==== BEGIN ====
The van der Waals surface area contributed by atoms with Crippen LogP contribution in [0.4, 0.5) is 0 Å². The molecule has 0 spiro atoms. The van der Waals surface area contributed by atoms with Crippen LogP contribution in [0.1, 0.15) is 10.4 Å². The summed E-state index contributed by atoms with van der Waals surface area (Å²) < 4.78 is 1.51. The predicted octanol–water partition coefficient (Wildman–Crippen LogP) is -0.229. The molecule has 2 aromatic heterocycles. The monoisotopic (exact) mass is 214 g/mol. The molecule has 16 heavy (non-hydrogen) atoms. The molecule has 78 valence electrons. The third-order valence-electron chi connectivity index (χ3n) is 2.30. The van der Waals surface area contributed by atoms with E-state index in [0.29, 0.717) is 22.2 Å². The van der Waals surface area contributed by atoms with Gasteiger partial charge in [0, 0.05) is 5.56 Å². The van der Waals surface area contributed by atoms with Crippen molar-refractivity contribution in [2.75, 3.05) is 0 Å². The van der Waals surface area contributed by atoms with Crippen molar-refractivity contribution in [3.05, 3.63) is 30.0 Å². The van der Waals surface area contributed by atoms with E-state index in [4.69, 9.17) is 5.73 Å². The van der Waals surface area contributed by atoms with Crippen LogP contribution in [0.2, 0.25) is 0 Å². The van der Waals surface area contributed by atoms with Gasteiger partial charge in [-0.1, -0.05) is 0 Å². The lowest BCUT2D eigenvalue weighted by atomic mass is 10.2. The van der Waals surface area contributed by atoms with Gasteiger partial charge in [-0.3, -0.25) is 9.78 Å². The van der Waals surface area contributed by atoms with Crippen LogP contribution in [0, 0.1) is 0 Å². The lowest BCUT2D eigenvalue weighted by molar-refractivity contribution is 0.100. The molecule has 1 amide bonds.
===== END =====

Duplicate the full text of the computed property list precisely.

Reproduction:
The van der Waals surface area contributed by atoms with Crippen LogP contribution in [0.4, 0.5) is 0 Å². The molecule has 0 spiro atoms. The van der Waals surface area contributed by atoms with Crippen LogP contribution in [0.1, 0.15) is 10.4 Å². The summed E-state index contributed by atoms with van der Waals surface area (Å²) < 4.78 is 1.51. The predicted octanol–water partition coefficient (Wildman–Crippen LogP) is -0.229. The molecule has 2 aromatic heterocycles. The monoisotopic (exact) mass is 214 g/mol. The molecule has 16 heavy (non-hydrogen) atoms. The molecule has 78 valence electrons. The third-order valence-electron chi connectivity index (χ3n) is 2.30. The van der Waals surface area contributed by atoms with E-state index in [0.29, 0.717) is 22.2 Å². The van der Waals surface area contributed by atoms with Gasteiger partial charge in [0, 0.05) is 5.56 Å². The van der Waals surface area contributed by atoms with Crippen molar-refractivity contribution in [2.75, 3.05) is 0 Å². The van der Waals surface area contributed by atoms with Crippen molar-refractivity contribution in [3.05, 3.63) is 30.0 Å². The van der Waals surface area contributed by atoms with E-state index in [4.69, 9.17) is 5.73 Å². The van der Waals surface area contributed by atoms with Crippen LogP contribution in [0.2, 0.25) is 0 Å². The van der Waals surface area contributed by atoms with Gasteiger partial charge in [-0.1, -0.05) is 0 Å². The lowest BCUT2D eigenvalue weighted by atomic mass is 10.2. The van der Waals surface area contributed by atoms with Gasteiger partial charge in [-0.3, -0.25) is 9.78 Å². The van der Waals surface area contributed by atoms with Crippen LogP contribution in [0, 0.1) is 0 Å². The lowest BCUT2D eigenvalue weighted by molar-refractivity contribution is 0.100. The molecule has 1 amide bonds.